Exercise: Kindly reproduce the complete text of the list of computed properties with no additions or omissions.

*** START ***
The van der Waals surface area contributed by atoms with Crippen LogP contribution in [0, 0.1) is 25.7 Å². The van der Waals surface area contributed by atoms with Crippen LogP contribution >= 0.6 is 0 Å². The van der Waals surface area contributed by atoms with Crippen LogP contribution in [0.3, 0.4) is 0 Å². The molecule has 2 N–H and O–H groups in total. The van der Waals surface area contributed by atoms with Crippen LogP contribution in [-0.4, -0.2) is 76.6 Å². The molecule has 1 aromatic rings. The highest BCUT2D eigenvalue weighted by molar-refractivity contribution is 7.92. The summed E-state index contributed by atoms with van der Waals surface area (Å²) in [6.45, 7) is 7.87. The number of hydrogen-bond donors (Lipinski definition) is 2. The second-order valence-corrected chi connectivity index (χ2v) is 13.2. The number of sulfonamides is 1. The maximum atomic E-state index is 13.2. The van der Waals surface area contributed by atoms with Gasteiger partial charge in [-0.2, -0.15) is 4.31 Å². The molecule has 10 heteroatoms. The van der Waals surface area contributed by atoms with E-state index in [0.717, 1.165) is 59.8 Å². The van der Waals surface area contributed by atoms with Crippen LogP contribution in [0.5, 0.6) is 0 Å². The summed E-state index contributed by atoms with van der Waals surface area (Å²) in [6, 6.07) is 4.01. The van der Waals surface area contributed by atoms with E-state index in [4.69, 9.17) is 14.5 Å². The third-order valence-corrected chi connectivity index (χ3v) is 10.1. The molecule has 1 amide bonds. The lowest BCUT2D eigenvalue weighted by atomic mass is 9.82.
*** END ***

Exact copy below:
The van der Waals surface area contributed by atoms with Crippen LogP contribution in [0, 0.1) is 25.7 Å². The van der Waals surface area contributed by atoms with Crippen LogP contribution >= 0.6 is 0 Å². The van der Waals surface area contributed by atoms with Crippen LogP contribution in [0.3, 0.4) is 0 Å². The molecule has 2 N–H and O–H groups in total. The van der Waals surface area contributed by atoms with Crippen LogP contribution in [-0.4, -0.2) is 76.6 Å². The molecule has 1 aromatic rings. The highest BCUT2D eigenvalue weighted by molar-refractivity contribution is 7.92. The summed E-state index contributed by atoms with van der Waals surface area (Å²) in [6.45, 7) is 7.87. The number of hydrogen-bond donors (Lipinski definition) is 2. The second-order valence-corrected chi connectivity index (χ2v) is 13.2. The number of sulfonamides is 1. The maximum atomic E-state index is 13.2. The van der Waals surface area contributed by atoms with Gasteiger partial charge in [-0.2, -0.15) is 4.31 Å². The molecule has 10 heteroatoms. The van der Waals surface area contributed by atoms with E-state index in [0.717, 1.165) is 59.8 Å². The van der Waals surface area contributed by atoms with Crippen LogP contribution in [0.5, 0.6) is 0 Å². The summed E-state index contributed by atoms with van der Waals surface area (Å²) in [6, 6.07) is 4.01. The van der Waals surface area contributed by atoms with E-state index in [4.69, 9.17) is 14.5 Å². The third-order valence-corrected chi connectivity index (χ3v) is 10.1. The molecule has 1 amide bonds. The lowest BCUT2D eigenvalue weighted by atomic mass is 9.82.